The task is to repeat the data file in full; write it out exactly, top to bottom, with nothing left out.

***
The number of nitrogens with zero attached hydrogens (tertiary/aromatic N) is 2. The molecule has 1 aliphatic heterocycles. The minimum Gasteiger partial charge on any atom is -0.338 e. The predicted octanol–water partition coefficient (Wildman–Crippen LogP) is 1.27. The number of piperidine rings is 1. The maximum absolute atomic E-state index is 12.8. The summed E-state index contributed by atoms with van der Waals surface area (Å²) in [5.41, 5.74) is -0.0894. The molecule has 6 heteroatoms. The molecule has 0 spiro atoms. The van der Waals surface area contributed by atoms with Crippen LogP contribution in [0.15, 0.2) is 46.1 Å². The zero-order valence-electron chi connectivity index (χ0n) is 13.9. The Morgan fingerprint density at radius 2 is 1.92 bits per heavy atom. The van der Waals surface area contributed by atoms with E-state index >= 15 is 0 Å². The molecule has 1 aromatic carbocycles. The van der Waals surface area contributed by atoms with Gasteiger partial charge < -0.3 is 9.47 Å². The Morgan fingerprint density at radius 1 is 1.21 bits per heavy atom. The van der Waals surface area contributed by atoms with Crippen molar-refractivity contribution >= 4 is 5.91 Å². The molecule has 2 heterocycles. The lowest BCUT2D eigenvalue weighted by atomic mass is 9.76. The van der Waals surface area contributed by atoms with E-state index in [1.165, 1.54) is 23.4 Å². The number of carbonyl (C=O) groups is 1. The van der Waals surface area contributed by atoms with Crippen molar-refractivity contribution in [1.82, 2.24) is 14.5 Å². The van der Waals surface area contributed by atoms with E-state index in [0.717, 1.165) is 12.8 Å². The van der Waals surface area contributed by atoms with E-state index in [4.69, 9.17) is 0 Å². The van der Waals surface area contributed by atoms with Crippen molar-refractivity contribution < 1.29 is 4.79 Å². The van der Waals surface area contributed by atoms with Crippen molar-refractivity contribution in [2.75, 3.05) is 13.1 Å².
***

The number of nitrogens with zero attached hydrogens (tertiary/aromatic N) is 2. The molecule has 1 aliphatic heterocycles. The minimum Gasteiger partial charge on any atom is -0.338 e. The predicted octanol–water partition coefficient (Wildman–Crippen LogP) is 1.27. The number of piperidine rings is 1. The maximum absolute atomic E-state index is 12.8. The summed E-state index contributed by atoms with van der Waals surface area (Å²) in [5.41, 5.74) is -0.0894. The molecule has 6 heteroatoms. The molecule has 0 spiro atoms. The van der Waals surface area contributed by atoms with Crippen LogP contribution in [0.15, 0.2) is 46.1 Å². The zero-order valence-electron chi connectivity index (χ0n) is 13.9. The Morgan fingerprint density at radius 2 is 1.92 bits per heavy atom. The van der Waals surface area contributed by atoms with E-state index >= 15 is 0 Å². The molecule has 1 aromatic carbocycles. The van der Waals surface area contributed by atoms with Gasteiger partial charge < -0.3 is 9.47 Å². The Morgan fingerprint density at radius 1 is 1.21 bits per heavy atom. The van der Waals surface area contributed by atoms with Crippen molar-refractivity contribution >= 4 is 5.91 Å². The molecule has 2 heterocycles. The lowest BCUT2D eigenvalue weighted by atomic mass is 9.76. The van der Waals surface area contributed by atoms with E-state index in [1.165, 1.54) is 23.4 Å². The number of carbonyl (C=O) groups is 1. The van der Waals surface area contributed by atoms with Crippen molar-refractivity contribution in [1.82, 2.24) is 14.5 Å². The van der Waals surface area contributed by atoms with E-state index in [0.717, 1.165) is 12.8 Å². The van der Waals surface area contributed by atoms with E-state index in [4.69, 9.17) is 0 Å². The van der Waals surface area contributed by atoms with Crippen molar-refractivity contribution < 1.29 is 4.79 Å². The van der Waals surface area contributed by atoms with Crippen molar-refractivity contribution in [2.75, 3.05) is 13.1 Å².